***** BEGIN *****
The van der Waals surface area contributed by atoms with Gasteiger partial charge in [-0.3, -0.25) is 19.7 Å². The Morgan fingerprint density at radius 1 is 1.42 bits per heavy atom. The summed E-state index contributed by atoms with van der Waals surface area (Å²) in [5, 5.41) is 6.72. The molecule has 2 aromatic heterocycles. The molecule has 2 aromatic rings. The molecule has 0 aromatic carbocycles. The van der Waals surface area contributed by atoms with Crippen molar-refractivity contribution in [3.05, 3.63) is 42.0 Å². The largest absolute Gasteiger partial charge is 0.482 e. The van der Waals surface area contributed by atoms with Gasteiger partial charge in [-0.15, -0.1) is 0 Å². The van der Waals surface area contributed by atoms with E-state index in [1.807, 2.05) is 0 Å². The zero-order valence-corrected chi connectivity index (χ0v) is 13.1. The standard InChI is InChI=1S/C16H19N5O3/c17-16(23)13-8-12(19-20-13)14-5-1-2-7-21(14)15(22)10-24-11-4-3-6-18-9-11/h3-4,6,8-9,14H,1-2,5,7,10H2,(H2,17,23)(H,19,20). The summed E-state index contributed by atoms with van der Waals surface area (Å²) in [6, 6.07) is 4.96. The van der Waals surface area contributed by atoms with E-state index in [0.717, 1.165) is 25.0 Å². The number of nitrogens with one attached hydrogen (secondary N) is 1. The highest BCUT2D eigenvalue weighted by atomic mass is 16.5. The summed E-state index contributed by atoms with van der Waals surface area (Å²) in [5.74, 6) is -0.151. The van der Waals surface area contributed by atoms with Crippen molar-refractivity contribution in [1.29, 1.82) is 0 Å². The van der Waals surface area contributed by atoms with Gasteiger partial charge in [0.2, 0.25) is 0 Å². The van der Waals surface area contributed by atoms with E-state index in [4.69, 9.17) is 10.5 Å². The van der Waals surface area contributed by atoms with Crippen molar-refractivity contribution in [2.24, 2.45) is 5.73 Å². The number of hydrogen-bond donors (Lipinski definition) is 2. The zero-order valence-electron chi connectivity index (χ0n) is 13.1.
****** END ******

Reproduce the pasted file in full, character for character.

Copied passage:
The van der Waals surface area contributed by atoms with Gasteiger partial charge in [-0.3, -0.25) is 19.7 Å². The Morgan fingerprint density at radius 1 is 1.42 bits per heavy atom. The summed E-state index contributed by atoms with van der Waals surface area (Å²) in [5, 5.41) is 6.72. The molecule has 2 aromatic heterocycles. The molecule has 2 aromatic rings. The molecule has 0 aromatic carbocycles. The van der Waals surface area contributed by atoms with Crippen molar-refractivity contribution in [3.05, 3.63) is 42.0 Å². The largest absolute Gasteiger partial charge is 0.482 e. The van der Waals surface area contributed by atoms with Gasteiger partial charge in [-0.15, -0.1) is 0 Å². The van der Waals surface area contributed by atoms with E-state index in [1.807, 2.05) is 0 Å². The zero-order valence-corrected chi connectivity index (χ0v) is 13.1. The standard InChI is InChI=1S/C16H19N5O3/c17-16(23)13-8-12(19-20-13)14-5-1-2-7-21(14)15(22)10-24-11-4-3-6-18-9-11/h3-4,6,8-9,14H,1-2,5,7,10H2,(H2,17,23)(H,19,20). The summed E-state index contributed by atoms with van der Waals surface area (Å²) in [6, 6.07) is 4.96. The van der Waals surface area contributed by atoms with E-state index in [0.717, 1.165) is 25.0 Å². The number of nitrogens with one attached hydrogen (secondary N) is 1. The highest BCUT2D eigenvalue weighted by atomic mass is 16.5. The summed E-state index contributed by atoms with van der Waals surface area (Å²) in [5.74, 6) is -0.151. The van der Waals surface area contributed by atoms with Crippen molar-refractivity contribution in [1.29, 1.82) is 0 Å². The van der Waals surface area contributed by atoms with Gasteiger partial charge in [0.2, 0.25) is 0 Å². The van der Waals surface area contributed by atoms with E-state index in [4.69, 9.17) is 10.5 Å². The van der Waals surface area contributed by atoms with Crippen molar-refractivity contribution in [2.24, 2.45) is 5.73 Å². The number of hydrogen-bond donors (Lipinski definition) is 2. The zero-order valence-electron chi connectivity index (χ0n) is 13.1.